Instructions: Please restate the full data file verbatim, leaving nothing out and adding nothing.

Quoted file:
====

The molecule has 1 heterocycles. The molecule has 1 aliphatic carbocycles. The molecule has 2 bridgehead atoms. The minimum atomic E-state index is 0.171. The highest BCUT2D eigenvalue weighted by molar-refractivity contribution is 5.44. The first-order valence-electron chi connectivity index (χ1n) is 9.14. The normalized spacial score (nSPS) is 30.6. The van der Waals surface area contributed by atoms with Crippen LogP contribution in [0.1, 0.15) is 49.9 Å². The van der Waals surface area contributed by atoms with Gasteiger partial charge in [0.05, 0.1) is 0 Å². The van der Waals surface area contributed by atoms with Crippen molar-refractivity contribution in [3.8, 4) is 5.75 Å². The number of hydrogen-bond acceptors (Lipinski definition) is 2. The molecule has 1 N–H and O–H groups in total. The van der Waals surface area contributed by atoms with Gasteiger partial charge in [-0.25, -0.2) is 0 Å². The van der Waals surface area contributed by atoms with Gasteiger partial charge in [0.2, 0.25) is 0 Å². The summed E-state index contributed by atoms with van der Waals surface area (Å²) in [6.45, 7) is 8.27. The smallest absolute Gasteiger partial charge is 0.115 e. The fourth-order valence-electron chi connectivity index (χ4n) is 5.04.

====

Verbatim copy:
The molecule has 1 heterocycles. The molecule has 1 aliphatic carbocycles. The molecule has 2 bridgehead atoms. The minimum atomic E-state index is 0.171. The highest BCUT2D eigenvalue weighted by molar-refractivity contribution is 5.44. The first-order valence-electron chi connectivity index (χ1n) is 9.14. The normalized spacial score (nSPS) is 30.6. The van der Waals surface area contributed by atoms with Crippen LogP contribution in [0.1, 0.15) is 49.9 Å². The van der Waals surface area contributed by atoms with Gasteiger partial charge in [0.05, 0.1) is 0 Å². The van der Waals surface area contributed by atoms with Crippen molar-refractivity contribution in [3.8, 4) is 5.75 Å². The number of hydrogen-bond acceptors (Lipinski definition) is 2. The molecule has 1 N–H and O–H groups in total. The van der Waals surface area contributed by atoms with Gasteiger partial charge in [-0.25, -0.2) is 0 Å². The van der Waals surface area contributed by atoms with Gasteiger partial charge in [0.2, 0.25) is 0 Å². The summed E-state index contributed by atoms with van der Waals surface area (Å²) in [6.45, 7) is 8.27. The smallest absolute Gasteiger partial charge is 0.115 e. The fourth-order valence-electron chi connectivity index (χ4n) is 5.04.